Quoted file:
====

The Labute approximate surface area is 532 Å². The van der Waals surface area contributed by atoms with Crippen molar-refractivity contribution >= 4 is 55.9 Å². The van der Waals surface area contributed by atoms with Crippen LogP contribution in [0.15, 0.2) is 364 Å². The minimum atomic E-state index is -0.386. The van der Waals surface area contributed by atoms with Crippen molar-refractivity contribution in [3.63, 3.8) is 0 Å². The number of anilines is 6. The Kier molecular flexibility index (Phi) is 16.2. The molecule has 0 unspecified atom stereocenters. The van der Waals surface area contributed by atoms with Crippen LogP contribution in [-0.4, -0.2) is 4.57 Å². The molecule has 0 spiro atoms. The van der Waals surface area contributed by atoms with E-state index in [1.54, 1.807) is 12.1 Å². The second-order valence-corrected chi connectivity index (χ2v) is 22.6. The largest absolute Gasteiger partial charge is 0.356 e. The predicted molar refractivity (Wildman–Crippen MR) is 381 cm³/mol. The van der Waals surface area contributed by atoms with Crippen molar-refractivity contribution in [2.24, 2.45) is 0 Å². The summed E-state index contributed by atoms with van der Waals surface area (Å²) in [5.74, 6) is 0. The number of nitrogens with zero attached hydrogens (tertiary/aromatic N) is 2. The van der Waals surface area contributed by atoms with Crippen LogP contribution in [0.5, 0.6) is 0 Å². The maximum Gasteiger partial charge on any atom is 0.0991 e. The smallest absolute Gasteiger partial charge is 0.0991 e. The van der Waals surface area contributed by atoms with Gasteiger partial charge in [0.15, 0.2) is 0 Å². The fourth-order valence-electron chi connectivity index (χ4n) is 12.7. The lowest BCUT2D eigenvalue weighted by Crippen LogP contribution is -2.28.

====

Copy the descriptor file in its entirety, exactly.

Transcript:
The Labute approximate surface area is 532 Å². The van der Waals surface area contributed by atoms with Crippen molar-refractivity contribution >= 4 is 55.9 Å². The van der Waals surface area contributed by atoms with Crippen LogP contribution in [0.15, 0.2) is 364 Å². The minimum atomic E-state index is -0.386. The van der Waals surface area contributed by atoms with Crippen molar-refractivity contribution in [3.63, 3.8) is 0 Å². The number of anilines is 6. The Kier molecular flexibility index (Phi) is 16.2. The molecule has 0 unspecified atom stereocenters. The van der Waals surface area contributed by atoms with Crippen LogP contribution in [-0.4, -0.2) is 4.57 Å². The molecule has 0 spiro atoms. The van der Waals surface area contributed by atoms with E-state index in [1.54, 1.807) is 12.1 Å². The second-order valence-corrected chi connectivity index (χ2v) is 22.6. The largest absolute Gasteiger partial charge is 0.356 e. The predicted molar refractivity (Wildman–Crippen MR) is 381 cm³/mol. The van der Waals surface area contributed by atoms with Crippen molar-refractivity contribution in [2.24, 2.45) is 0 Å². The summed E-state index contributed by atoms with van der Waals surface area (Å²) in [5.74, 6) is 0. The number of nitrogens with zero attached hydrogens (tertiary/aromatic N) is 2. The van der Waals surface area contributed by atoms with Crippen LogP contribution in [0.5, 0.6) is 0 Å². The maximum Gasteiger partial charge on any atom is 0.0991 e. The smallest absolute Gasteiger partial charge is 0.0991 e. The van der Waals surface area contributed by atoms with Gasteiger partial charge in [0.15, 0.2) is 0 Å². The fourth-order valence-electron chi connectivity index (χ4n) is 12.7. The lowest BCUT2D eigenvalue weighted by Crippen LogP contribution is -2.28.